I Sold a Photo on Adobe Stock and… Earned Pennies

Something just happened that shocked the hell out of me. I made my first sale on Adobe Stock and was notified that I earned a commission of 18 cents.

First, I​ ​want​ ​to​ ​make​ ​it​ ​clear​ ​from​ ​the​ ​start​ ​that​ ​I​ ​don’t​ ​claim​ ​to​ ​produce​ ​world-class​ ​photos,​ ​nor​ ​do​ ​I desire​ ​to​ ​make​ ​a​ ​living​ ​from​ ​photography (I’m an aerial cinematographer).​ ​My​ ​fear​ ​is​ ​that​ ​once​ ​money​ ​becomes involved,​ ​I​ ​might​ ​lose​ ​the​ ​incredible​ ​enjoyment​ ​I​ ​get​ ​from​ ​photography.​ ​At​ ​various​ ​times​ ​in​ ​my life​, ​it’s​ ​been​ ​my​ ​rock​ ​to​ ​cling​ ​to​ ​when​ ​all​ ​around​ ​has​ ​cast​ ​me​ ​adrift.​ ​I​ ​feel​ ​more​ ​at​ ​peace​ ​out taking​ ​photos than anything​ ​else​ ​I​ ​do​ ​in​ ​life.

At​ ​the​ ​same​ ​time,​ ​as​ ​we​ ​all​ ​know,​ ​it’s​ ​an​ ​expensive​ ​hobby ​with​ ​an​ ​ever​-increasing​ ​wish​ ​list​ ​of new​ ​gear,​ ​travel​ ​destinations​, ​etc​. So​ ​if​ ​I​ ​can​ ​make​ ​a​ ​couple​ ​of​ ​dollars​ ​along​ ​the​ ​way, ​I​ ​am​ ​happy to​ ​do​ ​so.

For​ ​a​ ​while​ ​now​ ​I​ ​have​ ​been​ ​posting​ ​photos​ ​with​ ​several​ ​different​ ​stock​ ​companies.​ ​I​ ​do​ ​not​ ​sell that​ ​many,​ ​maybe​ ​one​ ​or​ ​two​ ​a​ ​month​ ​if​ ​I​ ​am​ ​lucky.​ ​Usually, a​ ​shot​ ​earns​ ​me​ ​somewhere between​ ​$15​ ​to​ ​$30​ ​depending​ ​on​ ​the​ ​license​ ​that’s​ ​purchased.​ ​Certainly, it’s ​no​ ​great​ ​income​, ​but​ ​it’s something…​ ​and​ ​it’s ​usually​ ​more​ ​a​ ​morale​ ​booster​ ​to​ ​think​ ​someone​ ​liked​ ​my​ ​photography enough​ ​to​ ​want​ ​to​ ​buy​ ​it,​ ​and​ ​it​ ​helps​ ​push​ ​me​ ​out​ ​the​ ​door​ ​to​ ​keep​ ​shooting.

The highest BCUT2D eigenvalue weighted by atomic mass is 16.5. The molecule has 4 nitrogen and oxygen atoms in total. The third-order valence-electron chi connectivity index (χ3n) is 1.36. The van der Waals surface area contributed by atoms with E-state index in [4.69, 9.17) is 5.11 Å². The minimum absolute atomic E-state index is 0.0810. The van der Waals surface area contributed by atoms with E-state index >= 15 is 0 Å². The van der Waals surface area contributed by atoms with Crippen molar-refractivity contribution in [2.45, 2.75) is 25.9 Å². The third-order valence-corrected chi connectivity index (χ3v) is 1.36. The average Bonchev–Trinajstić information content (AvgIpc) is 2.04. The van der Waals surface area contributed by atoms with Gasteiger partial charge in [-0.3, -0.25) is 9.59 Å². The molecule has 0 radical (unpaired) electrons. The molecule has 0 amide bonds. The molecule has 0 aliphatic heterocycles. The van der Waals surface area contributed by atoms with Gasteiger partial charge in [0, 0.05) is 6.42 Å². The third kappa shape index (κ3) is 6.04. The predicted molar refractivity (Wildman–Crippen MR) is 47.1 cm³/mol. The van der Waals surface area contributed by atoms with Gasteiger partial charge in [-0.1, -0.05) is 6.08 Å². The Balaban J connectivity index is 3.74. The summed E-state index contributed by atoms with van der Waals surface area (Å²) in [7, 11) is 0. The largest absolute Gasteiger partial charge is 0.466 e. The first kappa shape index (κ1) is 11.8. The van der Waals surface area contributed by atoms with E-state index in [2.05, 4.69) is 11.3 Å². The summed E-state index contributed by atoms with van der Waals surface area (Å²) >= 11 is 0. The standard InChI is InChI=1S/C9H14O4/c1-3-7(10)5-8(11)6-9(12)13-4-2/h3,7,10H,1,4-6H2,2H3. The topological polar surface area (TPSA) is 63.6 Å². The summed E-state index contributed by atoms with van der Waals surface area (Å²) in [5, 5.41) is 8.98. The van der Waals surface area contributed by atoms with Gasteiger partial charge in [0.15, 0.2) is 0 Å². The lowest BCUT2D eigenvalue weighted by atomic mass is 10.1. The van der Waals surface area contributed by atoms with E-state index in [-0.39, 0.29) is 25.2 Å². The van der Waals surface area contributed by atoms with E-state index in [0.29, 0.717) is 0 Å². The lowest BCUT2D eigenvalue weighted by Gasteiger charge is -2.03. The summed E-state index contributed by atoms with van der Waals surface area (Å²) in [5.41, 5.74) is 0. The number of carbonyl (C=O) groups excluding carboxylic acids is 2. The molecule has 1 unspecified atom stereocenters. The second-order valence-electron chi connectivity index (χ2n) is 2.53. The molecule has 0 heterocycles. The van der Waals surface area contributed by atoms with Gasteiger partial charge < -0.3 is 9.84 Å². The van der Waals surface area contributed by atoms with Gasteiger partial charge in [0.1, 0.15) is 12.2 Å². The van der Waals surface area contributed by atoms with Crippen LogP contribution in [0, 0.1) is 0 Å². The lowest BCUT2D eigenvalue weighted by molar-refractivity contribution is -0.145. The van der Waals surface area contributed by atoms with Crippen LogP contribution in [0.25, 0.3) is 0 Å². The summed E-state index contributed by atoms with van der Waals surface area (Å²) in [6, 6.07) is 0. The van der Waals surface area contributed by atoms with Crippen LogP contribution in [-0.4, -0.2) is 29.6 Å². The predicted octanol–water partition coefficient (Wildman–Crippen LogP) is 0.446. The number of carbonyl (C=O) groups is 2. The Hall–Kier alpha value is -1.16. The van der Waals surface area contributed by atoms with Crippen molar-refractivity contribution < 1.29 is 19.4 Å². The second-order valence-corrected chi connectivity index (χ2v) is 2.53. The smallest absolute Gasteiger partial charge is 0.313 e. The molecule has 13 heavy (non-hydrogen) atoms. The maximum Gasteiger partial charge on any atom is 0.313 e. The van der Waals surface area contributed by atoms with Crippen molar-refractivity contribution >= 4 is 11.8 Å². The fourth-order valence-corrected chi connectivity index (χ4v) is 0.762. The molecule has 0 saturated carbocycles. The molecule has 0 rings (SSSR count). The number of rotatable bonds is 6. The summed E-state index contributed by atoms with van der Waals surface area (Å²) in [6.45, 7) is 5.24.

Not​ ​long​ ​after​ Adobe unveiled Adobe Stock,​ ​I​ ​started​ ​uploading​ ​photos​ ​to the service.​ ​From​ ​what​ ​I​ ​could read​, ​the​ ​split​ ​offered​ ​on​ ​sales​ ​seemed​ ​in​ ​line​ ​with​ ​the​ ​other​ ​companies​ ​I​ ​sell​ ​through,​ ​and​ ​given that Adobe​ ​is​ ​a​ ​huge​ ​media​ ​related​ ​empire,​ ​it​ ​seemed​ ​like​ ​another​ ​good​ ​avenue​ ​to​ ​make​ ​a​ ​couple​ ​of dollars.

I​ ​awoke​ ​two​ ​days​ ​ago​ ​to​ ​see​ ​an​ ​email​ ​from​ ​Adobe​ ​saying​ ​congratulations​ ​I​ ​have​ ​sold​ ​an​ ​image. I​ ​opened​ ​the​ ​email​ ​to​ ​see​ ​this…

It​ ​took​ ​me​ ​a​ ​while​ ​to​ ​process​ ​what​ ​I​ ​had​ ​just​ ​seen.​ ​As​ ​I​ ​said​ ​before,​ ​I​ ​don’t​ ​consider​ ​myself​ ​to​ ​be a​ ​great​ ​photographer,​ ​but​ ​18​ ​cents​ ​in commission​ ​really​ ​knocked​ ​me​ ​back​ ​in​ ​my​ ​seat.

As best as I could tell, purchasing a ‘standard’ license of a photo cost $9.99 and an extended license cost $79.95. If we base it off the standard license sale of $9.99, then 18 cents in commission is less then 2%.

I​ ​decided​ ​to​ ​do​ ​some​ ​investigating​ ​to​ ​figure​ ​out​ ​how​ ​my​ ​commission​ ​could​ ​end​ ​up​ ​being​ ​so ridiculously​ ​small.​ ​​​My​ ​first​ ​stop​ ​was, of​ ​course, Adobe, ​and​ ​to​ ​be​ ​fair​ ​I​ ​received​ ​a​ ​very​ ​prompt​ ​and polite​ ​response.

That would be a subscription image purchase. Subscription customers receive a set number of images per month based on the subscription plan. This only applies to still core images and not video.